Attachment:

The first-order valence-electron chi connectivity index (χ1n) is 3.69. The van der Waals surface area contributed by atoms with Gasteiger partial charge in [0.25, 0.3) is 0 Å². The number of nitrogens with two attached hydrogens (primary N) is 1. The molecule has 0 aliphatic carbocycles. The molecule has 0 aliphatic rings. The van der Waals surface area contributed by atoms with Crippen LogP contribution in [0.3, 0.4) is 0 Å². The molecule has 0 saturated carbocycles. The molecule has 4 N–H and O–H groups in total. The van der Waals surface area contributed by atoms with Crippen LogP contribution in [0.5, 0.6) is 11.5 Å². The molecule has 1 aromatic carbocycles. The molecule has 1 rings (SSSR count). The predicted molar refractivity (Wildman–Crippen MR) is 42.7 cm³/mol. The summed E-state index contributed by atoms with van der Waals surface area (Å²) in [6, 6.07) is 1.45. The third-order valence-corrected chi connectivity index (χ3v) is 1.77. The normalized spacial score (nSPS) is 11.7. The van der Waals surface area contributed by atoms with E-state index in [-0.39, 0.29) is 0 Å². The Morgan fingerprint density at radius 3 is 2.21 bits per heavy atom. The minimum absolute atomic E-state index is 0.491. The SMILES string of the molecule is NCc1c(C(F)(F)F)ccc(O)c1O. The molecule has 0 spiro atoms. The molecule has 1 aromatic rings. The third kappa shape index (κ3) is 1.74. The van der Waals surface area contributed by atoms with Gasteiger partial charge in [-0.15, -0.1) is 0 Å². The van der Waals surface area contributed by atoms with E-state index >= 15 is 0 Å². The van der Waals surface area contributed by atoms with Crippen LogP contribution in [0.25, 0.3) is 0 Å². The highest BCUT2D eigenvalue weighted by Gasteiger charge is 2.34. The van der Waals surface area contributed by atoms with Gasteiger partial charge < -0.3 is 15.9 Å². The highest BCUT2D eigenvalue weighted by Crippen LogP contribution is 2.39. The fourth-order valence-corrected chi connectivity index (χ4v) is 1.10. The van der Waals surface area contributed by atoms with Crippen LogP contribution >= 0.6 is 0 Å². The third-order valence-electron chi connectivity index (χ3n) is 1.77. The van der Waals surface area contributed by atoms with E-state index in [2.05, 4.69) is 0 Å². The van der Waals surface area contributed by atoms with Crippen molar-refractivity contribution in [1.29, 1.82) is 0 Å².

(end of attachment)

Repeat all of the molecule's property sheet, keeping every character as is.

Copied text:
The first-order valence-electron chi connectivity index (χ1n) is 3.69. The van der Waals surface area contributed by atoms with Gasteiger partial charge in [0.25, 0.3) is 0 Å². The number of nitrogens with two attached hydrogens (primary N) is 1. The molecule has 0 aliphatic carbocycles. The molecule has 0 aliphatic rings. The van der Waals surface area contributed by atoms with Crippen LogP contribution in [0.3, 0.4) is 0 Å². The molecule has 0 saturated carbocycles. The molecule has 4 N–H and O–H groups in total. The van der Waals surface area contributed by atoms with Crippen LogP contribution in [0.5, 0.6) is 11.5 Å². The molecule has 1 aromatic carbocycles. The molecule has 1 rings (SSSR count). The predicted molar refractivity (Wildman–Crippen MR) is 42.7 cm³/mol. The summed E-state index contributed by atoms with van der Waals surface area (Å²) in [6, 6.07) is 1.45. The third-order valence-corrected chi connectivity index (χ3v) is 1.77. The normalized spacial score (nSPS) is 11.7. The van der Waals surface area contributed by atoms with E-state index in [-0.39, 0.29) is 0 Å². The Morgan fingerprint density at radius 3 is 2.21 bits per heavy atom. The minimum absolute atomic E-state index is 0.491. The SMILES string of the molecule is NCc1c(C(F)(F)F)ccc(O)c1O. The molecule has 0 spiro atoms. The molecule has 1 aromatic rings. The third kappa shape index (κ3) is 1.74. The van der Waals surface area contributed by atoms with Gasteiger partial charge in [-0.15, -0.1) is 0 Å². The van der Waals surface area contributed by atoms with E-state index >= 15 is 0 Å². The van der Waals surface area contributed by atoms with Crippen LogP contribution in [0.25, 0.3) is 0 Å². The highest BCUT2D eigenvalue weighted by Gasteiger charge is 2.34. The van der Waals surface area contributed by atoms with Gasteiger partial charge < -0.3 is 15.9 Å². The highest BCUT2D eigenvalue weighted by Crippen LogP contribution is 2.39. The fourth-order valence-corrected chi connectivity index (χ4v) is 1.10. The van der Waals surface area contributed by atoms with Crippen LogP contribution >= 0.6 is 0 Å². The third-order valence-electron chi connectivity index (χ3n) is 1.77. The van der Waals surface area contributed by atoms with E-state index in [2.05, 4.69) is 0 Å². The van der Waals surface area contributed by atoms with Crippen molar-refractivity contribution in [1.29, 1.82) is 0 Å².